The Ministers understood that it would be an important challenge before the international community to maximize the benefits of globalization, and to assure that the latter becomes a positive force for sustainable economic growth in developing countries. They emphasized the strong need for developing countries to have their own agenda to establish their goals in a globalized world. They have to coordinate this agenda with multilateral processes in order to influence negotiations and reach profitable results for the South.

President Luiz Inácio Lula da Silva visited India in January 2004 and there he signed commercial and technological cooperation deals. On the occasion, Lula asserted that the union among poor countries could change the world's commercial geography of and break the unilateralism imposed by developed nations on commercial relations. During this meeting, Mercosur member-countries (Brazil, Argentina, Uruguay, and Paraguay) and India also signed a Preferential Trade Agreement, the block's first commercial agreement with an Asian country. The deal was considered to be the first step towards a Free Trade Area between Mercosur and India. Lula also highlighted the similarities between Brazil and India, stressing the possible benefits to be brought by the tightening of relations between the two countries.

In March 2005, a commercial agreement between Mercosur and India came into being in New Delhi, envisaging an expansion to South Africa. According to Itamaraty, this idea was launched during the agreement signing ceremony which stipulated preferential trade tariffs with India on 900 products. Chancellor Amorim participated in the ceremony, as well as in the G-20 meeting (ACORDO, 2005). By analyzing the speeches delivered, it is possible to say that the Trilateral Forum advances as central themes: 1) a fairer and more righteous globalization, 2) the expansion of Southern countries' representation on the UN Security Council, 3) the defense and maintenance of the G-20, 4) the promotion of a South-South economic integration, and 5) the exchange of social and environmental projects.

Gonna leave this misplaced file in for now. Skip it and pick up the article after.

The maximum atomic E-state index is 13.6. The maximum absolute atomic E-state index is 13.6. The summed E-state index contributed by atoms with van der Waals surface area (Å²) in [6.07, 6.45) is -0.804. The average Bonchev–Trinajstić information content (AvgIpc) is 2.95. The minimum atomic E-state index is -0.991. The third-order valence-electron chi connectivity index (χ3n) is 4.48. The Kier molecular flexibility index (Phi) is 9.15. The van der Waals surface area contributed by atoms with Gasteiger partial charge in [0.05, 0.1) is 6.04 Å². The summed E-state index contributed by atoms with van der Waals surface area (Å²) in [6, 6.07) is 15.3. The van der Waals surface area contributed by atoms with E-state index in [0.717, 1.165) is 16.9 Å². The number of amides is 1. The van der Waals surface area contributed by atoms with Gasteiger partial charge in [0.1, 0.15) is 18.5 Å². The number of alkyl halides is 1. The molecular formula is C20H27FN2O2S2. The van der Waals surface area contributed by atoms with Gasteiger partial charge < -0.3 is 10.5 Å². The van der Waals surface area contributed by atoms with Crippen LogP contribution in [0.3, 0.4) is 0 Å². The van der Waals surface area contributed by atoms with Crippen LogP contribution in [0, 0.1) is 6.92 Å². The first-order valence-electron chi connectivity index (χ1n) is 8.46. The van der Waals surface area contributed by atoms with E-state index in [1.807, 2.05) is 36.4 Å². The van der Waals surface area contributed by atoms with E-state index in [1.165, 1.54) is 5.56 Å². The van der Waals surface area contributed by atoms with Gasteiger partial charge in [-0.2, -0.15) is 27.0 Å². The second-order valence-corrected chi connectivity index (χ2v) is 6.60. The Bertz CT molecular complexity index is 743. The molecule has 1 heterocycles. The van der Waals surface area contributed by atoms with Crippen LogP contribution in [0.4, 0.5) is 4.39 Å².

In September 2006, the First Summit Meeting of the India-Brazil-South Africa Dialogue Forum was held in Brasilia. During the meeting, the three countries defended a reform in international organisms to increase the representation of developing countries. Moreover, they asked rich countries to make concessions in trade negotiations. In the meeting, the Brazilian President also suggested a G-3 managerial meeting be formed to advance economic and commercial integration among the countries.

In October 2007, President Luiz Inácio Lula da Silva, Indian Prime Minister Manmohan Singh, and South-African President Thabo Mbeki took part in the Second IBSA Summit Meeting in Pretoria. They requested a unifying voice from their Southern hemisphere economies to influence international agenda. Lula criticized developing countries participatory formula in world decision forums such as the UN and the G-8, advocating a larger influence for these nations in international debates. At the meeting, Lula also affirmed IBSA's capacity to express its ideas on several topics on the international agenda, reflecting Brazilian credibility and aptitude to contribute to a fairer and further democratic world order.

 

The united Nations reform and the Brazilian political protagonism

Among IBSA's main goals, besides technical cooperation and possibilities for integration and articulation among similar developing countries, it is pertinent to mention political matters related to the reordering of the post-Cold war international system and the United Nations Security Council reform. Since Itamar Franco's administration, Brazil has started to work systematically on the countries' candidature as a permanent member to the Security Council. The following President, Fernando Henrique Cardoso, also embraced the task during his two terms in office, although adopting a distinct perspective. By subscribing entirely to a new globalized international agenda and complying with the economic openness model, he believed it would be possible to qualify the country for such a position, with the recognition by the five permanent members of Brazil's legitimacy. It was nevertheless a slight delusional hope since politics is not a game where people voluntarily share what is theirs; it is necessary to conquer one's share. In order to conquer it, one needs to increase one's power, not renounce to it as the former president had done.